Dancer and choreographer Ronald K. Brown founded the Brooklyn-based contemporary dance ensemble Evidence, A Dance Company, in 1985. Evidence focuses on the seamless integration of traditional African dance with contemporary choreography and the spoken word. Music and text fuel Brown’s storytelling, which uses a broad range of musical forms from classical and world music to pop and hip-hop. Two of his many works include Come Ye, inspired by the work of jazz singer Nina Simone and the events of September 11; and Grace, a spiritual journey set to the music of Duke Ellington, Roy Davis, Jr., and Fela Anikulapo Kuti, originally choreographed for the Alvin Ailey American Dance Theater. Brown also has created work for the African American Dance Ensemble, Philadanco, Cleo Parker Robinson Dance Ensemble, Dayton Contemporary Dance Company, and Jeune Ballet d’Afrique Noire, among others. Among his many honors are a John Simon Guggenheim Memorial Foundation Fellowship in Choreography, a National Endowment for the Arts Choreographer’s Fellowship, and a Black Theater Alliance Award. Brown was named Def Dance Jam Workshop Mentor of the Year in 2000 and received the United States Artists Rose Fellowship in 2006—one of only four choreographers out of 50 artists to receive the inaugural award.
Film, television, and stage actor Robert Prosky (1930–2008) had hundreds of credits to his name in television, film, and the theater.
Operating onsite at Revolution Recovery, a recycling company in Northeast Philadelphia, RAIR (Recycled Artist in Residency) is an arts organization acting as an artist-in-residency program, a materials supplier for artists and designers, a mouthpiece for outreach and education, and a source for exhibitions.
People’s Light is one of Pennsylvania’s largest professional nonprofit theaters and is known for its resident company of artists, eclectic mix of productions, and for innovative work with young people.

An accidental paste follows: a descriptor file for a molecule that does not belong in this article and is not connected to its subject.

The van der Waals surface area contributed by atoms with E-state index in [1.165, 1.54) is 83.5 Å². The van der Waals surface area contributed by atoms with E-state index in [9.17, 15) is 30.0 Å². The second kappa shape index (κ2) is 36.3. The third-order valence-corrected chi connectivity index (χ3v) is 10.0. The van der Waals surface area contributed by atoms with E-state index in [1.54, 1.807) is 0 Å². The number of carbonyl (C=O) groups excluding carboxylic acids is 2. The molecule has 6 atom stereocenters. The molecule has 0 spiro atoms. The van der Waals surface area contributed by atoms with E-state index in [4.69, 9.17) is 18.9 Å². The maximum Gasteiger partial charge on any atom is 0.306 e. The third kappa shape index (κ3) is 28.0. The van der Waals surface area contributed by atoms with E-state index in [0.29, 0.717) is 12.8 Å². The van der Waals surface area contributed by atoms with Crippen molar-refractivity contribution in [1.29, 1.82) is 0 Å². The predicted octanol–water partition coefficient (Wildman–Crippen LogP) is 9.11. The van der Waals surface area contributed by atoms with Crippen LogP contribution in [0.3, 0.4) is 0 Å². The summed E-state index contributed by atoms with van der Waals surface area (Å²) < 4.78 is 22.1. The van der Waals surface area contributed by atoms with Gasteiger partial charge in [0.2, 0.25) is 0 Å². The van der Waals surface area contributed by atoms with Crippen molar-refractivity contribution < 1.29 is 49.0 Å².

Susie Ibarra is known for her innovative style and cultural dialogue as a composer, improviser, percussionist, and humanitarian.
Opera Philadelphia and the Wilma Theater will explore the Don Juan legend in scenes from theatrical works inspired by the famed lover.
The Kimmel Center, Inc., best known as a presenting organization and home of the Philadelphia Orchestra, Opera Philadelphia, and the Pennsylvania Ballet, is one of the most well-attended cultural venues in Philadelphia.
Carnatic musician and composer Kiranavali Vidyasankar talks with us about continuing her family’s musical legacy, the role of tradition in her artistic practice, and more.
The Philadelphia Museum of Art presents an exhibition of participatory sites created through the large-scale, multi-part project, Philadelphia Assembled.
Pulitzer Prize-winning composer David Lang will create a new composition for 1,000 broken instruments gathered from Philadelphia public schools, to be performed by a 600-member orchestra comprised of students, teachers, and professional and amateur musicians.
Dance scholar Linda Caruso Haviland shares her thoughts on restaging, reconstruction, reenactment, and reconstruction in dance.
Gerald Cyrus, Jr. is a visual artist and a 2005 Pew Fellow.
The third article in the American Impresario series features Wein, pianist, founder of the Newport Jazz and Folk Festivals, the New Orleans Jazz and Heritage Festival, and many others.